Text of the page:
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Review: Wah Do Dem

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3/5


At first glance Wah Do Dem seems like a chore of a viewing experience - standard film school indie mumblecore fare, shot in self-aware shakey-cam style by amateurish Brooklynite self-actualising-media-nodes, stinking of nepotism and stunt casting of the filmmakers' hip friends from the music scene.

Wah Do Dem

It tells the story of Max, played by musician Sean Bones, whose girlfriend dumps him just before they were due to go on a Caribbean cruise, which he then embarks on alone, angsting over his loss and trying (and failing) to fill the void with romantic or hedonistic encounters, and experience some of the supposed "real Jamaica" once he arrives there. With a situational script put loosely in place for the 'actors' to fill in with their own "naturalistic" dialogue (you know, like The Hills, or any other leakage spawned from the arse of MTV), Bones proves himself to be much more musician than actor, displaying roughly the emotional range of a doorknob as he stumbles and stutters through his improvisations in disingenuous and awkward fashion. It means it's hard to engage with the character as he navigates his way through the grey-haired cruise ship world and onto the island of Jamaica, where soon enough he's taken to the middle of nowhere and robbed of his money, passport and shoes.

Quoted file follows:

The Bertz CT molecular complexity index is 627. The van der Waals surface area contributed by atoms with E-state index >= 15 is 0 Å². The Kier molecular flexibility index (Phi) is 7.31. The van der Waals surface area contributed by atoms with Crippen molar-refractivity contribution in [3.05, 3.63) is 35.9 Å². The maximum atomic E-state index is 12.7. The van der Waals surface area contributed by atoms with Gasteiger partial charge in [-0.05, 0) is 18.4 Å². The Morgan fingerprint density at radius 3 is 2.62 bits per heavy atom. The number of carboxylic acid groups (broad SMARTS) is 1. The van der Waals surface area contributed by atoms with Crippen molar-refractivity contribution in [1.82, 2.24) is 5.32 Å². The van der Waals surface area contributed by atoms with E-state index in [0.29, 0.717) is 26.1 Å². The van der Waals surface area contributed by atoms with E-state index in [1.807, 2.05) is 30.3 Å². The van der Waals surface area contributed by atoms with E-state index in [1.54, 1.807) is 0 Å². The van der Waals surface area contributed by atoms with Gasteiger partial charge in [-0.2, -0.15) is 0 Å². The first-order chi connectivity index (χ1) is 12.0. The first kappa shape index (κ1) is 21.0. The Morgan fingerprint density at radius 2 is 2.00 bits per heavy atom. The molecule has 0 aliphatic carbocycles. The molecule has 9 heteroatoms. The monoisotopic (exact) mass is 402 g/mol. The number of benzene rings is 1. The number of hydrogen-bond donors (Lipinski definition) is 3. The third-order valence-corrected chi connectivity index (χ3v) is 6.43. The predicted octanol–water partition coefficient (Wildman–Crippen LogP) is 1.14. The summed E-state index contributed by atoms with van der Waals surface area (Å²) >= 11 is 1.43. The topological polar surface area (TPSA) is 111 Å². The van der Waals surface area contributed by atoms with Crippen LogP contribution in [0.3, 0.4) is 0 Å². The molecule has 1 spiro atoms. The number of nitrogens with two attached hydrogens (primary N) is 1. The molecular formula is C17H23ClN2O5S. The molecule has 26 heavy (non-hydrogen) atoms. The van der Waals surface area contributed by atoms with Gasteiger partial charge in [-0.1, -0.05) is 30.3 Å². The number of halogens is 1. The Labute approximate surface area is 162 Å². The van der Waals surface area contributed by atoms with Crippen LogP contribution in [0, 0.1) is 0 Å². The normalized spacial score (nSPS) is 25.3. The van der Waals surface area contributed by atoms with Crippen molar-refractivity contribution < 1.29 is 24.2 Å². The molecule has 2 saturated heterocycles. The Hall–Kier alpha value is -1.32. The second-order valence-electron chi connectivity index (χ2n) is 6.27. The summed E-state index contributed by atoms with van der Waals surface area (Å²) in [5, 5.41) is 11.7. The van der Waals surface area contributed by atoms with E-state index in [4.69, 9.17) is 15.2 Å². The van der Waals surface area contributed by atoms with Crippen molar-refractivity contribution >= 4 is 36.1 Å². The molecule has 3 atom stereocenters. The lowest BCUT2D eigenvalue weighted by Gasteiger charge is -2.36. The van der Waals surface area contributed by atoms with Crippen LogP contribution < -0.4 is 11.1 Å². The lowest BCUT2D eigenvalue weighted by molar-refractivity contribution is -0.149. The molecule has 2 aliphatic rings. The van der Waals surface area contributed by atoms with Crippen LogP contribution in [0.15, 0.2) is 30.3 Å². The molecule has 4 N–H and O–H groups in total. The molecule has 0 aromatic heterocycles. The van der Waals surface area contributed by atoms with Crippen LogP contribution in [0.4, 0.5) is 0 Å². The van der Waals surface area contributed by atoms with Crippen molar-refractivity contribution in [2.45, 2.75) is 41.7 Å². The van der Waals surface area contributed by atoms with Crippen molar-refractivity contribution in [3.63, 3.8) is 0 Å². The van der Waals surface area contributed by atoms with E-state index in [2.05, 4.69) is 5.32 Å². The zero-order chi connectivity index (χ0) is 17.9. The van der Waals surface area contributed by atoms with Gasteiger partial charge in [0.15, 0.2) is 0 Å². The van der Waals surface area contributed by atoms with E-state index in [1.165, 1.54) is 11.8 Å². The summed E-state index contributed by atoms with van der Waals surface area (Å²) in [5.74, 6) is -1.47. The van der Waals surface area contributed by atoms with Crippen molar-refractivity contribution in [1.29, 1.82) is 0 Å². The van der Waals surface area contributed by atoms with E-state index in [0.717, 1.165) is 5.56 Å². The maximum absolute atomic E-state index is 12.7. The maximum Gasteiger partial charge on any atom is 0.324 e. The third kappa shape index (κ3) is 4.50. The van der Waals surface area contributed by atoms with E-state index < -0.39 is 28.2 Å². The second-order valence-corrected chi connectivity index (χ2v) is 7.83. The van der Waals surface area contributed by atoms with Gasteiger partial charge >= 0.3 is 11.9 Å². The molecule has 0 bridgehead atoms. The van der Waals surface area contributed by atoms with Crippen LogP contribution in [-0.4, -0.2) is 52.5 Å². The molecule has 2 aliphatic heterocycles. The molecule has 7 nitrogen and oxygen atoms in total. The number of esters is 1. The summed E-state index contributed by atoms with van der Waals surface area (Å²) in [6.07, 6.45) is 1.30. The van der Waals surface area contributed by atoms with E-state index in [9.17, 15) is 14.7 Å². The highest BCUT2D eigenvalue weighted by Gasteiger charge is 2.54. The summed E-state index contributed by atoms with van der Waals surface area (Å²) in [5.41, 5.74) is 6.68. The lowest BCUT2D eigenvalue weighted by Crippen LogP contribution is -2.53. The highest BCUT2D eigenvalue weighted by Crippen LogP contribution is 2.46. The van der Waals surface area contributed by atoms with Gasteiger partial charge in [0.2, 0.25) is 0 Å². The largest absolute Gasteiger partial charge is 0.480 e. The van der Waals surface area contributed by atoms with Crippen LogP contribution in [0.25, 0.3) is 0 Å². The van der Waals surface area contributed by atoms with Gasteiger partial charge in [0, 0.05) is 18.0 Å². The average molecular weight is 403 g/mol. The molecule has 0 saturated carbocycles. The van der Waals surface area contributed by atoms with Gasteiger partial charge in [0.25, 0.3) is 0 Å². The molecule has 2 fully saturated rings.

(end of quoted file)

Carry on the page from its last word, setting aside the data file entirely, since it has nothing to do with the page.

BUT (and it's a big but) while it does to take half the film to get there, it's at this point where it becomes a new entity entirely: a classic hero's journey along a perilous road of trials where no one he encounters is necessarily what they seem. Fittingly cut off from his former affluence and complacency, Max is now a lone foreigner lost deep in an exotic but alien land, sometimes affable and welcoming, sometimes harsh and dangerous. The audience is plunged right there with him, never quite knowing who to trust or what to expect as he makes his way to Kingston, foreshadowed throughout as a dark land of danger for a lone whiteboy where people would take his life if he had nothing else to take; "The city that don't got no pity" as one character describes it.

What makes it so involving is the marked difference between the self-conscious American "actors" and their Jamaican counterparts, who are so natural on camera one can't tell if they're aware this is a work of fiction or if this is just how and who they are. It's this mix of fiction and travelogue around the unfamiliar parts of Jamaica that give a real taste of island life and the abundant characters therein - an involving mix that manages even to draw a more believable performance from Bones by the end.

Wah Do Dem (Jamaican patois for "What's wrong with them", by the way) would have greatly benefitted from more time spent in the midst of this relatively unknown island, and most definitely from a more talented lead actor. But a slow and uninvolving beginning becomes something of a modern day, lo-fi odyssey, which goes some way to doing for the lesser-seen parts of Jamaica what Walter Salles' The Motorcycle Diaries did for South America - though with a lot of ground still to cover.

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